The winds of change blew over Colombo on Thursday with the appointment of a new selection committee for Sri Lankan cricket, but in hot, dry, still Kimberley, nothing had moved. Sri Lanka remained under pressure after a fourth consecutive series defeat. They trained as hard as they have all tour and they continued to search for answers for success.
"Since Paarl, we have made progress. We were in shambles in that game," Mahela Jayawardene admitted. "We have improved in areas but we haven't been consistent in all areas. The win in [the second Test] Durban is something we will cherish but now we've got two games to try and get things right. The guys are keen to show what we are capable of. We want to try and make sure we get things right."
Jayawardene will play no further part in the series after injuring his back but will watch carefully from the sidelines as Sri Lankan cricket enters yet another critical phase. Whatever the result of the next two matches, more movement is expected as a result of their poor showing in South Africa and the shift is said to be starting at the top.
Tillakaratne Dilshan faces the possibility of not having his captaincy lease renewed and Jayawardene is being talked of as the team's future leader, again. Jayawardene said he has not been spoken to about it yet but if offered the job will take time to consider it. Dilshan has been criticised from many fronts as his rash attitude with the bat appeared to translate into irresponsible leadership. Jayawardene, though, said he felt Dilshan had done an admirable job so far.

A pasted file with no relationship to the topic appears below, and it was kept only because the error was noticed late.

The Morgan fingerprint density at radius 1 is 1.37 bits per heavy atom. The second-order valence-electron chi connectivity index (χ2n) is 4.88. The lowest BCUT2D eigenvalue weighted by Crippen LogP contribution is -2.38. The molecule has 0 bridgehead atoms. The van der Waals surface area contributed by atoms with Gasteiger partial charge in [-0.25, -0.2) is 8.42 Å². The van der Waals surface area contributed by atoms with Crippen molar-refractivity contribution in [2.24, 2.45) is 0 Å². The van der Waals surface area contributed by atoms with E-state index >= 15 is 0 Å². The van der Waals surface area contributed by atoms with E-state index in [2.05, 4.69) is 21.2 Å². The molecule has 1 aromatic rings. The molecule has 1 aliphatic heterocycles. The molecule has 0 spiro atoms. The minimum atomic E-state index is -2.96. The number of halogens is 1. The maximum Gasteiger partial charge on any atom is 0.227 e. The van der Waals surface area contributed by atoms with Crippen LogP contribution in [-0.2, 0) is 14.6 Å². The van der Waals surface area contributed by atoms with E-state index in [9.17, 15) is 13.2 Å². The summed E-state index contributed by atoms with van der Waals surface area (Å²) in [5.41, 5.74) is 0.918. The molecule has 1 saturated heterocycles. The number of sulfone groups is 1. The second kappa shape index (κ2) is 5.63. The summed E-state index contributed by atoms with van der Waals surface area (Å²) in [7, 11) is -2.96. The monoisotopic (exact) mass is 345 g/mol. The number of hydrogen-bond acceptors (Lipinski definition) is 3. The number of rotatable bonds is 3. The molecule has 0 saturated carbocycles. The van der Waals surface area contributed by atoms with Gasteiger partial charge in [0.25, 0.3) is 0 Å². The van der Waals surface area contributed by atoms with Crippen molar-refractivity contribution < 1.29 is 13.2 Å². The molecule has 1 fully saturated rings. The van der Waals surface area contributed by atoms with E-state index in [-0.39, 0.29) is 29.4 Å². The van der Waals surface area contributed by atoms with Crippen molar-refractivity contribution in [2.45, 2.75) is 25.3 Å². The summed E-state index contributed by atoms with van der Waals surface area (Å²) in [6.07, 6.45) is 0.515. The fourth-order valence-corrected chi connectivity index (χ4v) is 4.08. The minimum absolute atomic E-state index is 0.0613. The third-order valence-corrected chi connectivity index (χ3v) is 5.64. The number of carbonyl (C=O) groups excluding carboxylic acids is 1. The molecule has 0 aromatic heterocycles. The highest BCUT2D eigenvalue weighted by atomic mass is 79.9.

"Dilly is a good player, a good leader. A captain is as good as his team. I don't think we should be pointing fingers at anybody right now. He has tried everything," Jayawardene said. "As an individual, he will be disappointed with his performances, so will I and so will the rest of the boys who didn't do well."
To couple the captaincy movement, another change is also being touted: Geoff Marsh is also allegedly in the firing line. Since taking over as coach, after the home series against Australia, Marsh's successes have been few but Jayawardene said it is too early to judge the coach's influence.
"Geoff has been with us for two tours. The first tour he had to assess how the system works. On his tour, he tried to bring new things into the team," Jayawardene said. "As a coach, he has done what he could do. It's up to the players to gather what he is trying to bring into the side. It's tough to say how good a coach he is and how hard he has worked having only been three months with the team."
Graham Ford, who was initially interviewed for the Sri Lanka job six months ago, is being mentioned as a successor. Ford asked for immediate release from his franchise contract at the Dolphins - a domestic team in South Africa - on Tuesday to "follow my dreams of involvement at international level". Nothing is confirmed yet, but uncertainty can have its own pitfalls and Sri Lanka will want to avoid falling into one of them.
"We definitely need to pull something out," Jayawardene said. "We are very disappointed with the way we have played. We are not playing to our potential and we haven't performed. It's tough times but we can come back."
Like Dishan, he stressed that there is no need to take drastic action and repaint the portrait of the starting XI. It is more a case of filling in a few lines here and there and adding some colour where necessary. Fielding, for example, is a discipline that Sri Lanka can control but have let slip. "We have been sloppy in the field," Jayawardene said. "In the recent past it is an area where we were good and we pride ourselves on our fielding, but we have not been good in this series."
By stacking small progressions on top of each other, Jayawardene hopes Sri Lanka will end up with a more complete structure and something to take with them on the plane back home, even if it's only pride. "It's about the whole unit improving individually, only then, as a whole, we can improve."